She’s identified the sneaky sugars; and that reducing hidden sugars is the key to successful weight loss. There are more than fifty different types of sugar that you may find a nutrition label. Sugars are not created equally. Glucose is the fuel of life. Fructose, which is common in fruits and fruit products can be processed by the liver to create glucose. The downside being that if your body has enough glucose, your liver will metabolize the fructose into triglycerides for storage in your fat cells.

Her book led me to watch Sugar: The Bitter Truth by Pediatric Endocrinologist Dr. Robert Lustig. In this 2008 lecture, he explains the science of how our bodies process the different types of sugar as well as the politics that have also been at play in the food industry for the last four decades.

There’s a lot of negative press out there about fructose. Naturally occurring fructose in fruits, when consumed with the fiber of the fruit, is much better than it’s highly refined cousin, High Fructose Corn Syrup. Sometimes referred to as HFCS or just corn syrup, it flows straight through your digestive tract and goes straight to your liver.

I found it interesting that a woman’s sugar consumption during pregnancy can effect a child’s tastes later in life. The amount of sugar your mother consumed while pregnant can affect your tastes and in turn a lifetime of food choices. My wife was insulin resistant during her pregnancy with our now elementary aged son. She was careful about what she ate, and now we see where he doesn’t care for sugary snacks. As a toddler he readily tried all sorts of foods. I can remember one meal where he ate seven different vegetables in one meal. He can be sort of stubborn about trying new foods these days, but I am confident the healthy patterns have been laid, and later in life he will reap the rewards. We have broken the cycle for him. He will not be burdened by so many of the health problems associated with obesity.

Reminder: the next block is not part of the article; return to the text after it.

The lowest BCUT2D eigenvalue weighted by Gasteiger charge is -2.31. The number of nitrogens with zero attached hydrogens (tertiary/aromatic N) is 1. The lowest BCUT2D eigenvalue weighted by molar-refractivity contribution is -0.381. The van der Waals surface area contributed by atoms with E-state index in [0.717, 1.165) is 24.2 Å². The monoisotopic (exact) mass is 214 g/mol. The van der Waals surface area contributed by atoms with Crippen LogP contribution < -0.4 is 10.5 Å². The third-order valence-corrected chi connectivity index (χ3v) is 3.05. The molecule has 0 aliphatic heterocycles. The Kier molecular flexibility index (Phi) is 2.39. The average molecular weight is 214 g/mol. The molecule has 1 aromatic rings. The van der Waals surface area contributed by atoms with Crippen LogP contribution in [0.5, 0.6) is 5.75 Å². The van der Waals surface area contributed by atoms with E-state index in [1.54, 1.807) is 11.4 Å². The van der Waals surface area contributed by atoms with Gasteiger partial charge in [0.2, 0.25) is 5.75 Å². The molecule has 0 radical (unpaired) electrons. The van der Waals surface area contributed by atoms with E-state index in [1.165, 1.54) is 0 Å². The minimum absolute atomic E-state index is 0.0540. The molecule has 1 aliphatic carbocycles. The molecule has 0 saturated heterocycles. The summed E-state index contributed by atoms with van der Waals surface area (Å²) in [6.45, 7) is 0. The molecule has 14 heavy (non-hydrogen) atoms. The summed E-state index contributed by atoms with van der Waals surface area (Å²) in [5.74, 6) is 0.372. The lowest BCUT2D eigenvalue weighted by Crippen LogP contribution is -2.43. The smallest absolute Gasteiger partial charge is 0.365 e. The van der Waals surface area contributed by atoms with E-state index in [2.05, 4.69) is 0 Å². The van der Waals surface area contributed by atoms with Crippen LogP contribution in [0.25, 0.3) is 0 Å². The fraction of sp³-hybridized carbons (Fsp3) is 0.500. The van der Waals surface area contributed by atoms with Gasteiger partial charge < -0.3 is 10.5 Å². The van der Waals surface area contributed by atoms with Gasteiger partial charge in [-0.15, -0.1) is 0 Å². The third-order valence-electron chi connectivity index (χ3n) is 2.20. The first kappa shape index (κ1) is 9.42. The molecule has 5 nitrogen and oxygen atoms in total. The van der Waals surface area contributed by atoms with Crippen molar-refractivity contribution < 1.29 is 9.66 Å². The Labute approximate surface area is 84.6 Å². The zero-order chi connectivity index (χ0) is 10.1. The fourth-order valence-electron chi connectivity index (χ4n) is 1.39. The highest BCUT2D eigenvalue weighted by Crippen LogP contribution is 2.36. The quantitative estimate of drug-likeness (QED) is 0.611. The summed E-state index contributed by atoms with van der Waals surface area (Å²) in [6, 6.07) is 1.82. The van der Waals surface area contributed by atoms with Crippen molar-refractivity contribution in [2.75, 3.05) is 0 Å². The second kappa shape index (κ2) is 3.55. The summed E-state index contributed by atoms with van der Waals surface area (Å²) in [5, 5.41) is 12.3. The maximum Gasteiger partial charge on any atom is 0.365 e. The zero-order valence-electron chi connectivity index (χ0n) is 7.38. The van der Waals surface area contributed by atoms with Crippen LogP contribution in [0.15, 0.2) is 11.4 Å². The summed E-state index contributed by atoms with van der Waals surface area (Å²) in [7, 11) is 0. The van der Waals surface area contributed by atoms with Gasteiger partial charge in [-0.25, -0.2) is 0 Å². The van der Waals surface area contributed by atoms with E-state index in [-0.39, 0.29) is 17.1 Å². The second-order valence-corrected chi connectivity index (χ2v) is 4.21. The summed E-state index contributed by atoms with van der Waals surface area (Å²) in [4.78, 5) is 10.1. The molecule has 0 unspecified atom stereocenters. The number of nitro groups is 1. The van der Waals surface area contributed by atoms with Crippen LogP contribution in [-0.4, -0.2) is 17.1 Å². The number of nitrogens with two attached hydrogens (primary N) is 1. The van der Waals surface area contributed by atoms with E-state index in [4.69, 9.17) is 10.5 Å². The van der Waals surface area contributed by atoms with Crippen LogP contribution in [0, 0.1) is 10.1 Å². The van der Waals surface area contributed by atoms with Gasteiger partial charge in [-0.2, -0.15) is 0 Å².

Dr. Lustig works with obese and overweight children suffering from and on the risk of developing Type 2 Diabetes. He says the advice they gave their patients will fit on a matchbook.

  1. Remove all sugared beverages and liquids from the home. This includes salad dressings and barbecue sauces and any number of juices and flavored beverages.
  2. Eat your carbohydrates with fiber. If your counting carbs or exchange points, look for carbohydrates with fiber. The fiber helps to control the carbs your intestine absorbs.
  3. Wait twenty minutes before taking a second helping. Give the hormone Leptin the opportunity to send the signal that you are full to your brain.
  4. Trade screen time for Physical activity time. Earn your screen time as a reward for your exercise.

Its that simple.

Dr. Lustig refers to a 1972 book, Pure, White, and Deadly: How Sugar Is Killing Us and What We Can Do to Stop It by John Yudkin. The book was re-released in 2013. My local library has it. I’m looking forward to checking it out.

I’ve got a lot more reading to do. I’m inspired by how much info I’ve found so far. I hope you’ll stay tuned. I’m sure to have more to share in the future. I’m going to read the rest of JJ Virgin’s book and skim over John Yudkin’s book. I’m going to search out fiber, and watch for secret sugars on nutrition labels. And as always, I’m going to do my best to enjoy my carbs. Savor Every Bite.